The Persian Empire was founded in 550 B.C. by Cyrus II, known as Cyrus the Great. His reign marked the beginning of the Achaemenid dynasty*, which ruled the Persian Empire for more than 200 years. At its height, the empire extended from the west coast of Asia Minor to the border of India. The empire was noted for its system of government, its religious and cultural tolerance, and its splendid palaces. The empire ended in 330 B.C., when the last king of the Achaemenid dynasty was assassinated and the empire was taken over by the Macedonian king Alexander the Great.

Cyrus the Great. The Persians originated in central Asia before settling in the region of present-day Iran. In 550 B.C., Cyrus II, the Persian king, conquered the large empire of the Medes, a neighboring and closely related people. This gave Cyrus control of the ancient kingdom of Assyria and brought under his command a large army of both Persian and Median horsemen who were skilled with bow and arrow. With these mounted troops, Cyrus set out to conquer more lands and expand his empire.

Cyrus and his army first conquered the countries and cities on the seacoast of Asia Minor. Next, they captured the ancient city of Babylon without a fight, a victory that also brought Palestine into the empire. Cyrus and his army then pushed eastward, eventually expanding the empire all the way to India. The reign of Cyrus the Great ended in 530 B.C., when he was killed while fighting in the East. Cyrus was succeeded by his son, Cambyses, who added Egypt to the empire.

Darius the Great. In 522 B.C., Darius I, a relative of Cyrus, seized the throne from Cyrus’s son. Darius the Great, as he was known, completed the system of government begun by Cyrus, a system in which the empire was organized into provinces, called satrapies. Each satrapy was ruled by a satrap, an official who was accountable to the king. The satrapies provided soldiers for the king’s army, and the satraps paid tribute* to the king. Under this system, great wealth flowed into the empire’s treasure houses, and the empire prospered. The Persians were a nomadic people, and it was customary for the king to travel throughout the year between the various capital cities of the empire. In this way, the king could be seen by all his people every year, and the royal court could avoid severe climatic conditions.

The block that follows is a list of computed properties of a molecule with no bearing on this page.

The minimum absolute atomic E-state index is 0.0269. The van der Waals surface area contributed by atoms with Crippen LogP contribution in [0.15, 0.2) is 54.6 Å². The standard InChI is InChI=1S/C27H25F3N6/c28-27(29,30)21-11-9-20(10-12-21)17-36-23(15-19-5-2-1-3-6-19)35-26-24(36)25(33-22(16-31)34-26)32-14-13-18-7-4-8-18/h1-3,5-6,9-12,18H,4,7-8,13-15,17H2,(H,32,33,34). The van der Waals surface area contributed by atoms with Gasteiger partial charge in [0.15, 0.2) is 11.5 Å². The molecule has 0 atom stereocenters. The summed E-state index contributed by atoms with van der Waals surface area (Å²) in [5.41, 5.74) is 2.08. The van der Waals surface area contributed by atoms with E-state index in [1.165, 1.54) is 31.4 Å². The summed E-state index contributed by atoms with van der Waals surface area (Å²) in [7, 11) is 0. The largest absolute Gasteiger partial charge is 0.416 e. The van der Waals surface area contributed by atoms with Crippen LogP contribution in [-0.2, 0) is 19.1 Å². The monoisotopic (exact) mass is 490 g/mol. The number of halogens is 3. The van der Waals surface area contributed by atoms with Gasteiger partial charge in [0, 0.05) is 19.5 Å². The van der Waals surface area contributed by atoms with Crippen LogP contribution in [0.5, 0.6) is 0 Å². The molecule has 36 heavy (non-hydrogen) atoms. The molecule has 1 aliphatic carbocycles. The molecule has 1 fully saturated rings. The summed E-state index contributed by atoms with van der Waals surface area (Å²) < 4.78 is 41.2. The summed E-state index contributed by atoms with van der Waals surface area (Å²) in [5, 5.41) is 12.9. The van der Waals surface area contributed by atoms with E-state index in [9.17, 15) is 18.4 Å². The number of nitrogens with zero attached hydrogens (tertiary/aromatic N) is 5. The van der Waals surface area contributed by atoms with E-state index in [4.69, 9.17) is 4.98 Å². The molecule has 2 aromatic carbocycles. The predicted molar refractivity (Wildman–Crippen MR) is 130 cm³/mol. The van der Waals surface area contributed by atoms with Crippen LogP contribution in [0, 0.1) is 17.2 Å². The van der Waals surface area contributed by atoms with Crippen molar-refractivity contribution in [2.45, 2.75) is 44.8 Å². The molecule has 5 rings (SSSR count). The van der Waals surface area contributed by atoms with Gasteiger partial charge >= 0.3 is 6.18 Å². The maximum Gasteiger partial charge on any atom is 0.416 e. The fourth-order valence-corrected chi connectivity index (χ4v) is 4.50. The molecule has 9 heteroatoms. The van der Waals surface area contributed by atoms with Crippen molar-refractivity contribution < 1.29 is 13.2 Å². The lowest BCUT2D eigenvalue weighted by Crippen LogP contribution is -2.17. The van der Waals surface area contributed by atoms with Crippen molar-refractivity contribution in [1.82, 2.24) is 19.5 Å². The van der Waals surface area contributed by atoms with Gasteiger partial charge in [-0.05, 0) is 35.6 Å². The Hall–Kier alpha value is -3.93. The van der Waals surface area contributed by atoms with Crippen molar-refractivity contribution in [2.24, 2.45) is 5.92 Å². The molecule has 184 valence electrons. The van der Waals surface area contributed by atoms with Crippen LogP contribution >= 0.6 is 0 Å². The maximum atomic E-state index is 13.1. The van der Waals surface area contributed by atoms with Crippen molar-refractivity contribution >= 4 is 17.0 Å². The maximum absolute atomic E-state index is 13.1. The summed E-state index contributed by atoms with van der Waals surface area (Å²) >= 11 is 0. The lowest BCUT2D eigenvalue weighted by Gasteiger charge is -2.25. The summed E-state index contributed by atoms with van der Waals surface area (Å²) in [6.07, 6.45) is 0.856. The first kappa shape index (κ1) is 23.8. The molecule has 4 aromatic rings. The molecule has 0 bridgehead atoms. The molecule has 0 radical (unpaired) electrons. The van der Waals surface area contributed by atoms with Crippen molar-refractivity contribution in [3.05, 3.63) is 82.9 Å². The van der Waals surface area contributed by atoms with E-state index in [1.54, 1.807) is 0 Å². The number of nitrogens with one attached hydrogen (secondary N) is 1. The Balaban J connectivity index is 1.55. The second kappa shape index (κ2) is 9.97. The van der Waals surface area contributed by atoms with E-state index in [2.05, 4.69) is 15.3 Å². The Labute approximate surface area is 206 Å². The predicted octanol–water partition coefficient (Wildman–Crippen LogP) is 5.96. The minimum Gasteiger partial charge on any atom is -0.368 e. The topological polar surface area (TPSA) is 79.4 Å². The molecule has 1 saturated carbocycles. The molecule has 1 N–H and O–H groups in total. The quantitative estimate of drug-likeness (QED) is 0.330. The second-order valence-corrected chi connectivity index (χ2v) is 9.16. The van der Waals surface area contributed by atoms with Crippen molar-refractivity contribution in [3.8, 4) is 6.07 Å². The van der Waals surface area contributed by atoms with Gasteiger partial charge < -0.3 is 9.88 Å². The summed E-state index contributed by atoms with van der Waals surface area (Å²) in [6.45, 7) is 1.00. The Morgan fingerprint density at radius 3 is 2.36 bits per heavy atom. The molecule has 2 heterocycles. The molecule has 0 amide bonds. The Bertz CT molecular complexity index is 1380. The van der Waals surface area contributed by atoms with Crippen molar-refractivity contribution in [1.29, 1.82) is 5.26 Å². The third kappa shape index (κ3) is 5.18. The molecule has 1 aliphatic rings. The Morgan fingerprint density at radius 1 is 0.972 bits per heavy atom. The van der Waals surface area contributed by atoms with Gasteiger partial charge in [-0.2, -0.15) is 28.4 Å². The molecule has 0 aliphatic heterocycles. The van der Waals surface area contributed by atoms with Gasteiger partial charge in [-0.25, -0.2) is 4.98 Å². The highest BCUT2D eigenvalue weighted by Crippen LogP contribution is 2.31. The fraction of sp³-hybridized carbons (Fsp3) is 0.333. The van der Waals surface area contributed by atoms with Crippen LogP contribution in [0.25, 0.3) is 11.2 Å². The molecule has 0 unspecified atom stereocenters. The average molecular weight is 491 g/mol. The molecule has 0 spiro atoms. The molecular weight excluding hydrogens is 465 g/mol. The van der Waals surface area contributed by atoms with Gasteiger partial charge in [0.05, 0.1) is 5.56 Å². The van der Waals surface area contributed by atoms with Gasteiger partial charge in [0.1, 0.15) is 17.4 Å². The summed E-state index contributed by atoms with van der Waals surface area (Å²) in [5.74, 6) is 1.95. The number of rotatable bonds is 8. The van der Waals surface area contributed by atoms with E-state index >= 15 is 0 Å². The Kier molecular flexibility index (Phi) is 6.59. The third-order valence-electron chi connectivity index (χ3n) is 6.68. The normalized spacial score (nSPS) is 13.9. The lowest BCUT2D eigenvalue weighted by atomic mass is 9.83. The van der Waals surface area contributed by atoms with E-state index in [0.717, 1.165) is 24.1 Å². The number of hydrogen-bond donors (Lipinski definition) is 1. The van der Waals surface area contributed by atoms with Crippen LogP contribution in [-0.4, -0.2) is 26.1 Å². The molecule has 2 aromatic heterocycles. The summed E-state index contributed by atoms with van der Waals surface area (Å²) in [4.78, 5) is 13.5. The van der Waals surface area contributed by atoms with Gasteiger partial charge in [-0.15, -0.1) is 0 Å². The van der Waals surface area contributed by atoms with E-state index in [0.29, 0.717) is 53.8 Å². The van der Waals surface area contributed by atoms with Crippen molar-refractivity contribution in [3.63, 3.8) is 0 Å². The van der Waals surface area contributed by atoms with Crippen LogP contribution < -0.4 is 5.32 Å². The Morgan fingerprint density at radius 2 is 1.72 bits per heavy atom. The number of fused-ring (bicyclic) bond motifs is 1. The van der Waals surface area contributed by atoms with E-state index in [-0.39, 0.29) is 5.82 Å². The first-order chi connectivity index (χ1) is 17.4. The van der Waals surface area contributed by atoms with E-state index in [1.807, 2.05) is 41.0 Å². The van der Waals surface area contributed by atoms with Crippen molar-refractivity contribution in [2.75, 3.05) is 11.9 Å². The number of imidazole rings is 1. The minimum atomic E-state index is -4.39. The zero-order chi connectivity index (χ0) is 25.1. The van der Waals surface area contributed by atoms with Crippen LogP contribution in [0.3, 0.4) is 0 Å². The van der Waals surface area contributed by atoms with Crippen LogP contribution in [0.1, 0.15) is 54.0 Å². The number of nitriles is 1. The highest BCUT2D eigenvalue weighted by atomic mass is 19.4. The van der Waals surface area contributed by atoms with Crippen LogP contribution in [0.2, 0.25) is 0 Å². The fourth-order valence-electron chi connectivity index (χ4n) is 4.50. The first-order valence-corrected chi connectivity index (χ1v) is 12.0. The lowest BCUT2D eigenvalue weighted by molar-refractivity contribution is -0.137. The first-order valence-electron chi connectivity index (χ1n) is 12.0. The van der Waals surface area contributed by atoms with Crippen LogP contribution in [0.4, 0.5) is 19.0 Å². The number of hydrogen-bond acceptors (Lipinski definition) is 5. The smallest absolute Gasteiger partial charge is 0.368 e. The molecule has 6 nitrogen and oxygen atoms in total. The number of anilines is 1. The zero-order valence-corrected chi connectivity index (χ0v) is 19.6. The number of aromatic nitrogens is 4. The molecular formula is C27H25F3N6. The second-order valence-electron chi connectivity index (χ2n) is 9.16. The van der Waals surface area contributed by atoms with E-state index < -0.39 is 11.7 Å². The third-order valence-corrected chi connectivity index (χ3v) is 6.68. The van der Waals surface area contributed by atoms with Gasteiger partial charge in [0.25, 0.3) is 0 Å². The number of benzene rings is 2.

* dynasty succession of rulers from the same family or group


Before the time of Cyrus the Great, the Persians believed in many different gods of nature. Then, in the 500s 8.C., a religious prophet named Zoroaster (also known as Zarathustra) appeared in their country. The prophet taught that there was just one supreme god, named Ahura Mazda, who was in constant conflict with the spirit of evil, ailed Ahriman. Zoroastrianism, the religion of the followers of Zoroaster, persisted long after the Persian Empire fell in the 300s B.C. The cult of the Magi arose from the priesthood of Zoroastrianism, and "Magicians" appeared at the royal courts of several nations and were generally welcomed by all.

Darius also enacted and enforced strict laws and suppressed many revolts during his rule. In 499 B.C., several of the Greek-speaking cities of Asia Minor which were under Persian domination rebelled against Persia, marking the start of the Persian Wars, which lasted another 20 years. After suppressing the revolt, Darius attempted to conquer Athens. However,

* tribute payment made to a dominant power or local government

Darius was defeated at the famous Battle of Marathon in 490 B.C., and his reign ended with his death in 486 B.C.

Decline and Fall of the Empire. After the death of Darius, his son Xerxes ruled until 465 B.C. Xerxes was a cruel but weak king who was also defeated by the Greeks in the Persian Wars. During Xerxes’ reign, the Persian Empire declined. Although the empire continued for more than a century, it grew weaker as it constantly faced conspiracies, assassinations, and revolts by the people who were burdened with heavy taxes. Alexander the Great defeated King Darius III and the Persian army in 330 B.C. Darius was subsequently assassinated by one of his own followers. Although Alexander retained the Persian system of government until his own death in 323 B.C., Darius’s defeat marked the end of the Achaemenid dynasty and the Persian Empire. (See also Croesus; Greece, History of; Herodotus.)

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